Doomsday Across America

Following up on Sarah’s post
about transit funding woes in Illinois, this CNN segment from earlier
in the month brings home the effect of service cuts and fare hikes in
St. Louis. Similar scenarios are playing out all over the country.
According to the latest tally from Transportation for America, 85 transit systems serving 22 million riders are facing some combination of shrinking service and higher fares.

Let’s not forget that House Democrats tried to include funds for transit
service in the stimulus bill
, but never received backing from the White House. Now we’re seeing millions of transit riders grappling with the consequences of that decision.

  • Spokker

    Thank Christ Los Angeles County passed Measure R.

  • Spokker

    The Transportation for America page is pretty insane, don’t get me wrong. Transit is in a lot of trouble. However, I don’t think fare hikes are the worst thing in the world. Hopefully when the economy picks back up again and tax revenues increase, the fares can be maintained and even greater service levels can be achieved.

  • You know Spokker, I think that every time I re-post one one of these stories off one of the other Streetsblogs. It seems unreal to me now that for a chunk of last summer I was going to vote against it.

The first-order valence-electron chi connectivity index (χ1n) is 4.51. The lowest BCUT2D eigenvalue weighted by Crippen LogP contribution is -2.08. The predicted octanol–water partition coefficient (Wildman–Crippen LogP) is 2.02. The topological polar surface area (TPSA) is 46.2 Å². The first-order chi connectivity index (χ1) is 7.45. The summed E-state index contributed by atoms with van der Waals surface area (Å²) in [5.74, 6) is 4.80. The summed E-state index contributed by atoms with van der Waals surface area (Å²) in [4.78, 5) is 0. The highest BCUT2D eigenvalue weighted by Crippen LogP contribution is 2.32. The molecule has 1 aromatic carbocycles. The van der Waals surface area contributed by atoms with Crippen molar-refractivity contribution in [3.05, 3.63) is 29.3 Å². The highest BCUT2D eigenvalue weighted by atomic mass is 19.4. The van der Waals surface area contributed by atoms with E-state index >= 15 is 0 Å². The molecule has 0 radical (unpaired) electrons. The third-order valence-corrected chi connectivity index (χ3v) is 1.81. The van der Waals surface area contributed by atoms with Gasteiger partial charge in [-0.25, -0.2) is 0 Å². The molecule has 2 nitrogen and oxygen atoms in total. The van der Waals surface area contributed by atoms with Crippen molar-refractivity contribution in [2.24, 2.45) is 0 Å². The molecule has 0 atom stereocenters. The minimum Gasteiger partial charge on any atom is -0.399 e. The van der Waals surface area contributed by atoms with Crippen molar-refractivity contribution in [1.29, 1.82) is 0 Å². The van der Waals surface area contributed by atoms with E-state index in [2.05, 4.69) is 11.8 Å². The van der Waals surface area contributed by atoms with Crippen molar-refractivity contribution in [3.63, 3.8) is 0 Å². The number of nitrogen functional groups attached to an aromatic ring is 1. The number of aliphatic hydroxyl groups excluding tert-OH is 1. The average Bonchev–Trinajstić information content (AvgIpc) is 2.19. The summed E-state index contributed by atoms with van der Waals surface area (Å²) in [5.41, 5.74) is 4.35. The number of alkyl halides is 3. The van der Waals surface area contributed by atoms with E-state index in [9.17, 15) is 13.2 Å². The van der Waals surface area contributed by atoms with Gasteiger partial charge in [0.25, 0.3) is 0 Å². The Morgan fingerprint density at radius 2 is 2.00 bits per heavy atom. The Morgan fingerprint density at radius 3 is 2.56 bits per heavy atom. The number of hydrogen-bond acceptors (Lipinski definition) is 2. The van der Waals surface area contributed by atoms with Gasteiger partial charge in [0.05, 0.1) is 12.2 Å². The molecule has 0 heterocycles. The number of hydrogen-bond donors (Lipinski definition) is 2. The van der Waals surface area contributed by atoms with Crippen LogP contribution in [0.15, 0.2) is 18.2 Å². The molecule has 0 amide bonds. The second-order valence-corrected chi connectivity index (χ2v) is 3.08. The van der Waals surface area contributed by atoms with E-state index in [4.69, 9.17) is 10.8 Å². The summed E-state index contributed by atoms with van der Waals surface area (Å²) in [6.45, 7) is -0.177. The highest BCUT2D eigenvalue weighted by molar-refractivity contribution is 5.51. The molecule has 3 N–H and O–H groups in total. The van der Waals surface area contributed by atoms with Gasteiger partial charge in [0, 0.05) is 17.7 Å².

• The saddest thing about this report is that it is only the tip of the iceberg. In fact, I felt CNN didn’t even do the greatest job in representing just what is going to happen to millions of people. (Meanwhile last I heard nothing is happening to roads, no cutbacks there.)

  • Urban Review STL will not be happy about this.

  • How can they cover this story and not include information about how highway spending, tax breaks, and other publicly funded incentives get thrown at keeping people in cars while the bottom is falling out of the only viable means of getting around for our working classes?

  • “Thank Christ Los Angeles County passed Measure R.”

    ——————-

    Thank God, Buddha, Allah, whoever, indeed.

    It should be noted (again and again) that if the so-called Bus Riders “Union” had succeeded in its misguided campaign against Measure R that they’d be facing bus service costs beyond their wildest nightmare.

  • Spokker

    “How can they cover this story and not include information about how highway spending, tax breaks, and other publicly funded incentives get thrown at keeping people in cars while the bottom is falling out of the only viable means of getting around for our working classes?”

    They don’t want to alienate their car-loving viewers.

    When people scream free markets this and free markets that and how mass transit should fund itself, I always think of the subsidies and incentives given to drivers and how it distorts consumer behavior immensely. Free parking alone is a blight on this country that the personal automobile contributes to.

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